Politics across different African countries is complex and like most democratic countries such as the USA, India and UK, elections are a highly important part of independent countries’ democratic process. Unfortunately, due to the presence of incompetent and corrupt leaders, some African countries don’t get to experience the joys of democracy. This corruption comes in the form of rigging of the electoral process through the stealing of ballots, manipulation of numbers and threatening of voters. In some cases, rigging results in riots led to burning buildings and killings, thereby threatening the safety of citizens. African countries deserve to practice peaceful free and fair elections yet year after year, we don’t get the privilege of doing so. A recent example is the Cote d’Ivoire presidential elections. Tensions rose in the West African country as the government held its elections in late October to early November. Here is a breakdown of the election week in Ivory Coast.
On October 20th, less than two weeks before the presidential elections, Côte d’Ivoire faced tension and civil unrest. Opposition protests escalated and at least three people died that weekend. As the day of the elections drew nearer and tensions in the form of riots and clashes grew, the hashtag #PrayforCoted’Ivoire circulated on social media.
Voting in the Ivory Coast began as early as Oct 31st when President Alassane Outtara sought out a third term, an unconstitutional candidacy that rival candidates urged their supporters to boycott. More than 35,000 police and security personnel were dispatched in order to supposedly secure the election.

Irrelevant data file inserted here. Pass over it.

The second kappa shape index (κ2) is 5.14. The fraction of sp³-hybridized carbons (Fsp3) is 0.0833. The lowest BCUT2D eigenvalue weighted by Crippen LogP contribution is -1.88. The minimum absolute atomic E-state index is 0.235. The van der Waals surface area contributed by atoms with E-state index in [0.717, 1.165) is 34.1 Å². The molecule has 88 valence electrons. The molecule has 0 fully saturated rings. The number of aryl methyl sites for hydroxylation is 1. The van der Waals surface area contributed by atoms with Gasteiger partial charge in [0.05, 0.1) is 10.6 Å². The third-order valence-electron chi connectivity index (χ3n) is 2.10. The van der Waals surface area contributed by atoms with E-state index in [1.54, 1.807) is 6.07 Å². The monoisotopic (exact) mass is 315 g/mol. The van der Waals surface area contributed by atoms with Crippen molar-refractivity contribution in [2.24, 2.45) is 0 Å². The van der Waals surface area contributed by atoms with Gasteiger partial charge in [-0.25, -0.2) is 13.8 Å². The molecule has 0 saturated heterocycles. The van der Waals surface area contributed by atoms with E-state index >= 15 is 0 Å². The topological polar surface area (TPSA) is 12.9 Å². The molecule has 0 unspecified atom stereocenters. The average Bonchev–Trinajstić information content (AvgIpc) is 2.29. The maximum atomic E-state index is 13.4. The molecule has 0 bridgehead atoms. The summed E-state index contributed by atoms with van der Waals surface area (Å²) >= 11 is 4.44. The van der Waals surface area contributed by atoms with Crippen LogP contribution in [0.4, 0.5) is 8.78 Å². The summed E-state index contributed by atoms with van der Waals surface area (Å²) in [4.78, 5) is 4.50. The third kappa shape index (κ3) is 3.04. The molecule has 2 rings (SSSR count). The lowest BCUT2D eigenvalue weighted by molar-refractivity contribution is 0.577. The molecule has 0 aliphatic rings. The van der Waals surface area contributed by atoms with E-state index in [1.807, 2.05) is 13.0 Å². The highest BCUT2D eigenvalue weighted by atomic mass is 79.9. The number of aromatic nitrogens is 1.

The continous riots, street clashes and protests killed 30 people and brought back horrible flashbacks from the 2010 Ivorian election where Outtara’s victory led to a brief civil war between him and his predecessor, killing 3000. This truly illustrates the hypocrisy of not just Outtara but of many African leaders who unlawfully stay in power for longer than necessary after promising a good tenure in their manifestos.
On November 2nd, the electoral commission announced that President Outtara allegedly secured more than 94% of the votes. Despite the opposition boycotts, clashes and protests refuting his candidacy he won all 108 constituencies. The electoral commission said the final voter turnout was less than 60%; however, the opposition claimed only 10% of Ivorians participated in the elections thereby adding evidence that the election may have been won through rigging. This heartbreaking situation in Ivory Coast happens more often than you think in many African countries.
To understand more of the Ivorian elections, I highly recommend reading the article below written by a young Ivorian on how the Ivory Coast has been politically divided for years and how youth are working toward peace in other West African nations. His article helps answer where the Ivory Coast is, why the boycotts occurred, and how young people can help to unify the politically-divided country from an Ivorian perspective This young Ivorian voice is important, and I hope you enjoy his article and I hope mine helped in amplifying the voices of Ivorians like his.
Youth in Ivory Coast Seek Peace Amidst Political Tumult by N’guettia Yvan Sosthène Adayé (2020): https://news-decoder.com/youth-in-ivory-coast-seek-peace-amid-political-tumult/
Ivory Coast Presidential Elections by NWE (2020) https://www.instagram.com/p/CHAvhHEBpO3/?igshid=gvg2qh9gnzx5 / https://www.instagram.com/p/CHH6FJ6B_Nd/?igshid=h2vdx7g6w046